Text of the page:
• Prognosis: The World Health Organization ranked depression the 4th leading cause of disability. By 2020, it will be the second leading cause.

Source: Major Depression. (n.d.). Retrieved March 20, 2018, from


There are multiple causal pathways to depression with many of the causes likely being sufficient but not necessary for onset to occur.

The Biological causes of depression

  • Genes: Twin studies show a moderate genetic influence. One promising candidate is the serotonin‐transporter gene—a gene involved in the transmission and reuptake of serotonin, which is one of the key neurotransmitters involved in depression. One can either have 2 short alleles, 2 long alleles or 1 of each to form three genotypes.  Some research suggests that those with 2 short alleles are at a genetic risk for developing depression when faced with stressful life situations.
  • HPA Axis Abnormalities: Some research suggests that Blood plasma levels are elevated in 20-40% of depressed patients and in 60-80% of severely depressed hospitalized patients. Trauma and intense stress in childhood can increase the reactivity of the HPA axis which becomes a vulnerability to depression later in life.
  • Hypothyroidism: Depression is correlated with low thyroid levels. If your client has been diagnosed with hypothyroidism work collaboratively with her doctor to set the course for treatment.
  • Neurological Differences: Depressed patients show lower left-side prefrontal cortex activity which is associated with approach behaviors and reward seeking.  The relatively higher right-side prefrontal cortex activity is associated with increased negative affect and hyper-vigilant behaviors.   Depressed patients also show increased amygdala activity.
  • Circadian Rhythms: Research with depressed patients also indicates that circadian rhythms become desynchronized and the size and magnitude of these rhythms is diminished. Depression may therefore sometimes be caused or exacerbated by circadian rhythm abnormalities.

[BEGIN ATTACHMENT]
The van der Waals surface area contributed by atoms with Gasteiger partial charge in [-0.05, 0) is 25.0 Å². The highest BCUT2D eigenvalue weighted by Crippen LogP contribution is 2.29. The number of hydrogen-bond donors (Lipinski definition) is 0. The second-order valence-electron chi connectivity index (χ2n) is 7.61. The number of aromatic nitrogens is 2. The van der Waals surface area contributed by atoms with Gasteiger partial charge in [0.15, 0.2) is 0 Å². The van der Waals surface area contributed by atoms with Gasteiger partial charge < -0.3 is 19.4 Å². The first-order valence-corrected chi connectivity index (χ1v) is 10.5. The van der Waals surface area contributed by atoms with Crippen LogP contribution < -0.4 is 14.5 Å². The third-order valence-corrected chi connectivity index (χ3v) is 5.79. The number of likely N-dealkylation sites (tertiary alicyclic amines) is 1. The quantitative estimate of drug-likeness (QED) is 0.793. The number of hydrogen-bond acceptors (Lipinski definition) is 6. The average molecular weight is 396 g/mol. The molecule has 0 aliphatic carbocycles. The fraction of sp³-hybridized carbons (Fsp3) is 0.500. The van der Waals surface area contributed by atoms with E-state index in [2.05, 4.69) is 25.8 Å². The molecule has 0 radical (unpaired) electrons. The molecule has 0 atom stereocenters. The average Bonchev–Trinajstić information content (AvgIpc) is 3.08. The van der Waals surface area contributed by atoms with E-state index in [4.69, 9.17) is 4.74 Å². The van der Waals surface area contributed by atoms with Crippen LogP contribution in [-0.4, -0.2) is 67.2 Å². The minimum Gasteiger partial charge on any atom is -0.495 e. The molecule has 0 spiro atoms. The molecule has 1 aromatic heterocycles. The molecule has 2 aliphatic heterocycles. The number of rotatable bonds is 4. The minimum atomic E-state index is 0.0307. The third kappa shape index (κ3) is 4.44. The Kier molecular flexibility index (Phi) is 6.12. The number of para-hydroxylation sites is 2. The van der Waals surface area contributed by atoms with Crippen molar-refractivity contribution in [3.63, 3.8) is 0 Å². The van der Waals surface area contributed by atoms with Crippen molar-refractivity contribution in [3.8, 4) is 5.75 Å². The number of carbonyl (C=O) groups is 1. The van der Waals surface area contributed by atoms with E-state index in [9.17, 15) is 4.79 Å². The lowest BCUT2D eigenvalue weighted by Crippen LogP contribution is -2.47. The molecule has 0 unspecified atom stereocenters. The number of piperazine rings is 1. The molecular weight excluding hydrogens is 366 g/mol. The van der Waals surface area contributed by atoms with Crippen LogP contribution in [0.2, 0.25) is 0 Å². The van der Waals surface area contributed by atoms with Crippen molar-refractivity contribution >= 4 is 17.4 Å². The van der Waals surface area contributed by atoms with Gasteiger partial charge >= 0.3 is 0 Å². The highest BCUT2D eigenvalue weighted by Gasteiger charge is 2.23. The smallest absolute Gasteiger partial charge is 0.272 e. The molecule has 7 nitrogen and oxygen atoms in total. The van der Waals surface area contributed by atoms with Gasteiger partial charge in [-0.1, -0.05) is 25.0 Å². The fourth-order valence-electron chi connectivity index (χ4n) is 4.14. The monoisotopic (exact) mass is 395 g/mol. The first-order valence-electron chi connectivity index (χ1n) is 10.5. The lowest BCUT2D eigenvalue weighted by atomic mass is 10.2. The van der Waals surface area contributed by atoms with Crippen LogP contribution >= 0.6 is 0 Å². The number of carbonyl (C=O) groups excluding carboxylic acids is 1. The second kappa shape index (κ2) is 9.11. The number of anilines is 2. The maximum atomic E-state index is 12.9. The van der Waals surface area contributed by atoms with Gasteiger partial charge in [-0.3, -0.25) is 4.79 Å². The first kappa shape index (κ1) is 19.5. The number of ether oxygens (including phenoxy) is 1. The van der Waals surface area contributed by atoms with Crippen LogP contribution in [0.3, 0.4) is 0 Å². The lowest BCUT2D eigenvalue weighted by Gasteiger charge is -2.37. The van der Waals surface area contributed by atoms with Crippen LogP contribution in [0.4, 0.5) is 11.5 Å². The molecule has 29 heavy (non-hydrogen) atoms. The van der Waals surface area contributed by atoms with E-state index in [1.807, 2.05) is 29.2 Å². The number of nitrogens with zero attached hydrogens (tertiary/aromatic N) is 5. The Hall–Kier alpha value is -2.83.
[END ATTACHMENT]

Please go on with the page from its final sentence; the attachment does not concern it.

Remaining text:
The Psychological causes of Depression

  • Attributional Style: Attributional style refers to what you typically attribute the cause of a behavior or event to.  Attributional styles vary along three dimensions:  internal-external, global-specific and stable-unstable.  Depression is associated with an attributional style of internal, stable and global causes.  This means that depressed people tend to attribute negative events to individual causes (internal) that cannot be changed (stable) and that affect many different areas of life (global). This contrasts with explanatory styles that are external, specific and unstable.  This means that negative events are typically seen as being externally caused, changeable and being confined to certain domains of life.
  • Beck’s Cognitive Triad: Aaron T. Beck observed that depressed people tend to have 3 types of negative thoughts. These include negative thoughts about the self, other people and about the future.  Depressed peopled tend to see themselves as failures and as possessing unique flaws that make them unlovable. They also tend to have negative views about people in general and thus have little hope for the future.
  • Cognitive Distortions: Depression is maintained by systematic information processing biases. In level 1 we examined distortions in detail which are negative misrepresentations of reality.
  • Hopelessness Theory: Depression can also result when one perceives a lack of control over a negative outcome which makes the person feel hopeless. However, signs may begin to arise that control is possible, so depression shifts into anxiety as the person attempts to gain control.  The person then vacillates between beliefs that control is possible (anxiety) and that control is not possible (depression).   Anxiety surfaces when some hope returns. This is one possible explanation for the high degree of comorbidity that occurs between depression and anxiety.

The Social causes of Depression

  • Lack of Social Support and Social Skills: Depressed individuals have smaller and less supportive social networks, and many have a passive or passive-aggressive communication style which leads to unmet needs.  Depressed people therefore have less resources to utilize for dealing with life stressors and typically have fewer connections which leads to fewer opportunities. This creates a vicious cycle that maintains the disorder.